Should I paint or stain my log cabin?
We got the following recommendation from David at McDonogh’s Hardware in Galway:
For the outside or inside of your cabins I recommend you using Sadolin Classic All Purpose Woodstain or Fleetwood Super-Flex Wood Paint.
Sadolin Classic is a oil based product and the Super-Flex is waterbased. The temperatures need to be above 8 to 10 degrees to use either of them.
2 to 3 coats is the recommendation for both depending on soakage and surface of the timber.
All surfaces are recommended to be cleaned down with a cloth dampened with methylated spirits ( NOT WHITE SPIRITS ) to degrease the wood.
Both of those products can be used for inside and outside.
If it’s a colour you want to paint on for example a cream, grey, white, yellow etc then Super-Flex is the one to use.
If you want to keep the wood finish colour for example Teak, Antique Pine, Mahogany, Light Oak then Sadolin Classic is the one to use.
You should STAIN the exterior of your log cabin
When someone asks us “Should I paint or stain my log cabin?” we ALWAYS say you should only stain the exterior timbers of your log cabin.
Previously we always recommended SIKKENS products too. But David from MacDonogh’s Hardware gave us the benefit of his experience, which has made us re-think our position.
Painting and staining exterior timber are two popular methods used to protect and enhance the appearance of wood surfaces, such as decks, fences, and siding. Both techniques have their advantages and considerations, so let’s explore them further:
Staining Exterior Log Cabin Timber:
- Natural Look: Stains preserve the natural beauty and texture of the wood, highlighting its grain and colour variations.
- Penetration: Stains penetrate the wood fibres, providing a deep level of protection against moisture, UV rays, and mildew.
- Maintenance: Stained surfaces generally require less maintenance than painted ones. Instead of peeling or chipping, stains tend to fade gradually, and a simple reapplication can rejuvenate the wood.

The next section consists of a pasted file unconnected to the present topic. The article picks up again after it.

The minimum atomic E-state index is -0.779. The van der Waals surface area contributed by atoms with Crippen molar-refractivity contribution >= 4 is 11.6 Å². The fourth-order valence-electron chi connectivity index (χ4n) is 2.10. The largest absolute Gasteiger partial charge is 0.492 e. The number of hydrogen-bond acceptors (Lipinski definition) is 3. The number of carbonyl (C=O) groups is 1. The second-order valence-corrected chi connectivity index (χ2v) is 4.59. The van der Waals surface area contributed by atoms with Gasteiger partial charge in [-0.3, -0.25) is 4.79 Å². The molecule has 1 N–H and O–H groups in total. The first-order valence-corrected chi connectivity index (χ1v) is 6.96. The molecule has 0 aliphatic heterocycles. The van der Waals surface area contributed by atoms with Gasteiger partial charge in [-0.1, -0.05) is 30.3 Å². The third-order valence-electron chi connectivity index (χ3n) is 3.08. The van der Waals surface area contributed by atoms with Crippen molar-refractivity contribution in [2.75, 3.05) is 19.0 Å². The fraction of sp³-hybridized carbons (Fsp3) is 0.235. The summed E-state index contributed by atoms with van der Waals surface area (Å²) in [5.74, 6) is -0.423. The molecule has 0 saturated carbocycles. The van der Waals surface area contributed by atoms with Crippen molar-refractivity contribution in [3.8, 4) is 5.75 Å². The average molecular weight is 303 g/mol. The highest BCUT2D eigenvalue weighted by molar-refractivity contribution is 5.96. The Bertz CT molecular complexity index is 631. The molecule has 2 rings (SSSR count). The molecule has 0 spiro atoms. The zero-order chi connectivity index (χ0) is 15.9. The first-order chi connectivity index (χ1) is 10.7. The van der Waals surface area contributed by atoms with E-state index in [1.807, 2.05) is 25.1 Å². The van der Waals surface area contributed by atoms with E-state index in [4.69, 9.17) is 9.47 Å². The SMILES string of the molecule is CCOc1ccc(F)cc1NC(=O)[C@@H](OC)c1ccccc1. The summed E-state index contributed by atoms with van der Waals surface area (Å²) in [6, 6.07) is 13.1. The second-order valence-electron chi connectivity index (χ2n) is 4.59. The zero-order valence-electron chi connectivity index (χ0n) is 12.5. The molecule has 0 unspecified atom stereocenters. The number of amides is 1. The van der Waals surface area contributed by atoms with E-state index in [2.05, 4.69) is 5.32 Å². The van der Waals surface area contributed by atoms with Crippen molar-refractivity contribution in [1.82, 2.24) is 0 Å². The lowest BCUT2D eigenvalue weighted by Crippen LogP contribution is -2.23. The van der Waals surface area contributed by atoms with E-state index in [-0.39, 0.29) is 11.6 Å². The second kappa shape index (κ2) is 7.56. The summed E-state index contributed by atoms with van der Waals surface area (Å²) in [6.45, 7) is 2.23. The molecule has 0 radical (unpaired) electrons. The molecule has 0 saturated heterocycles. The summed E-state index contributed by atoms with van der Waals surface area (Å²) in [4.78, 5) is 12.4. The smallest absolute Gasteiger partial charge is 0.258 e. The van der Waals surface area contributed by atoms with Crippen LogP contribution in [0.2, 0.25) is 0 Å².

- Options: Stains are available in various opacities, ranging from clear or transparent stains that offer minimal colour change to semi-transparent and solid stains that provide more colour coverage.
- Prep Work: Proper surface preparation, such as cleaning, sanding, and ensuring the wood is dry, is crucial for the stain to adhere effectively.
Painting Exterior Timber:
- Protection: Paint forms a thick protective layer on the wood, shielding it from the elements, UV radiation, and moisture.
- Durability: High-quality exterior paints can withstand harsh weather conditions, including rain, sun exposure, and temperature fluctuations.
- Versatility: Paint offers a wide range of color options, allowing you to choose from numerous shades to match your desired aesthetic.
- Coverage: Paint can cover up imperfections and provide a uniform appearance on different wood types and textures.
- Maintenance: Over time, painted surfaces may require periodic maintenance, such as repainting or touch-ups, as paint can chip or peel due to weathering or wear.
Factors to consider when asking “should I paint or stain my log cabin?”:
- Wood Condition: Evaluate the condition of the timber. Paint is ideal for hiding imperfections, while stain works better on well-maintained wood with an appealing grain pattern.
- Climate: Consider the climate in your region. If your area experiences intense sun exposure or frequent rain, paint with UV protection or a high-quality stain may be necessary.
- Desired Aesthetic: Decide whether you want a solid, opaque colour (paint) or a more natural, translucent appearance (stain).
- Maintenance Preference: Determine how much time and effort you’re willing to invest in maintaining the wood surface over the long term.
Ultimately, staining is the best option for treating the exterior of your log cabin.